But was this really so wrong a request that they would receive such a harsh punishment? I would understand if Benei Yisrael would complain about food one more time and were punished in such a way, but finally, someone here is asking to elevate himself spiritually, to move upward! What did the poor guy do? Even his family was sent off the face of this earth! He must have done something really wrong here to deserve such a punishment. But what?

Haza’’l tell us that three things ‘take a person out of this world’: anger, jealousy, and arrogance. Eh, when Korah asks for a position upgrade, his hands were not exactly clean of any of these three. He didn’t really have the right intentions when he was asking. His anger is apparent in his willingness to cause a mahloket (division) among Kelal Yisrael when he gathered a group of over 250 men to accuse Moshe and Aharon of nepotism. His jealousy is evident too, when he requests a higher status; his ‘Levi level’ just isn’t enough, he needs to be ruler of the nation. But on top of these, was his arrogance. Why shouldn’t HE be Kohen Gadol? This is why he was deserving to be ‘taken out of this world’. Literally.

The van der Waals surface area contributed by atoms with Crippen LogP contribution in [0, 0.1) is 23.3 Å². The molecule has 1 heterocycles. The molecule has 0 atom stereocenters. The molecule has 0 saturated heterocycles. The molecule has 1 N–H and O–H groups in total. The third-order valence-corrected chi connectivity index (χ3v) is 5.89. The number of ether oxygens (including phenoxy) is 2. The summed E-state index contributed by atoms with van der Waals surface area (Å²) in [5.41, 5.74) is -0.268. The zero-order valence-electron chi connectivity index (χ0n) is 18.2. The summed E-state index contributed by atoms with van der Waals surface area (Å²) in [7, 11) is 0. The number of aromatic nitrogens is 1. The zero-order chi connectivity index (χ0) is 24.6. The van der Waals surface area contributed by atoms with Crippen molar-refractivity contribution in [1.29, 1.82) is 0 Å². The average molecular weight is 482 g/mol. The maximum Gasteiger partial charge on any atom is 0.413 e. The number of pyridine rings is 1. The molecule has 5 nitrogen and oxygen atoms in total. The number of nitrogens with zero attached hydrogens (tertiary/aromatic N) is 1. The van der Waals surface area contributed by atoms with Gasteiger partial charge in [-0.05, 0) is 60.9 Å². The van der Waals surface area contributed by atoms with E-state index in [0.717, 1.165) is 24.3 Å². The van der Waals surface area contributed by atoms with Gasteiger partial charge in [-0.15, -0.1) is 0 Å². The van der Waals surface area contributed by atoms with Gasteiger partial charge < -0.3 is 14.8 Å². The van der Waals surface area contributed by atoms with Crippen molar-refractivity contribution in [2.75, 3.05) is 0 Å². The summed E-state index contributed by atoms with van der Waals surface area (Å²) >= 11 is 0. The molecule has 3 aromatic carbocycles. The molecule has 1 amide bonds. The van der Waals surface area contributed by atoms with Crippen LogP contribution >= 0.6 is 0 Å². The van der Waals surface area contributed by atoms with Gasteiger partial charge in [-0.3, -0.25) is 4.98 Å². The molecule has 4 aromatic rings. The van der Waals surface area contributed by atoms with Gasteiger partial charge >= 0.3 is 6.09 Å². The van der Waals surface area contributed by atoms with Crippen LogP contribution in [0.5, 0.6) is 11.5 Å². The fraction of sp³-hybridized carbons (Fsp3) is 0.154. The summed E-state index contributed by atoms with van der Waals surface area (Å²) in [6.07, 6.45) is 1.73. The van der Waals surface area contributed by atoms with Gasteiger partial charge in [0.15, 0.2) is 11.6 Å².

When Korah asks for Kehunah, it wasn’t really about gaining the Kehunah; he was on a personal vendetta. Korah was the wealthiest man that ever lived, number one on the Forbes 500 list, he had it all. But there was one thing that he didn’t have, and it bothered him until no end. While he was able to provide his wife with every jewel possible, Korah could not give his wife what Moshe Rabbenu was able to give his wife Sipporah: a magnificent stone carved from the stone of the Luhot HaBerit (the ‘Tablets’) themselves.  Why does Moshe deserve of such a thing and not me? I am the wealthiest in the world, I deserve such a gem as well! Who is Moshe over me?? I am also important! Because of his inflated ego, Korah felt he had to be the top. He was ready to take Moshe Rabbenu down.

An arrogant person only sees themselves. They value their own opinion over anybody else’s. They think that their own thinking is best and are less inclined to take anyone else’s opinion into consideration. This inflexibility can only cause argument since by not giving in, by not compromising, they only escalate the division between themselves and their counterpart.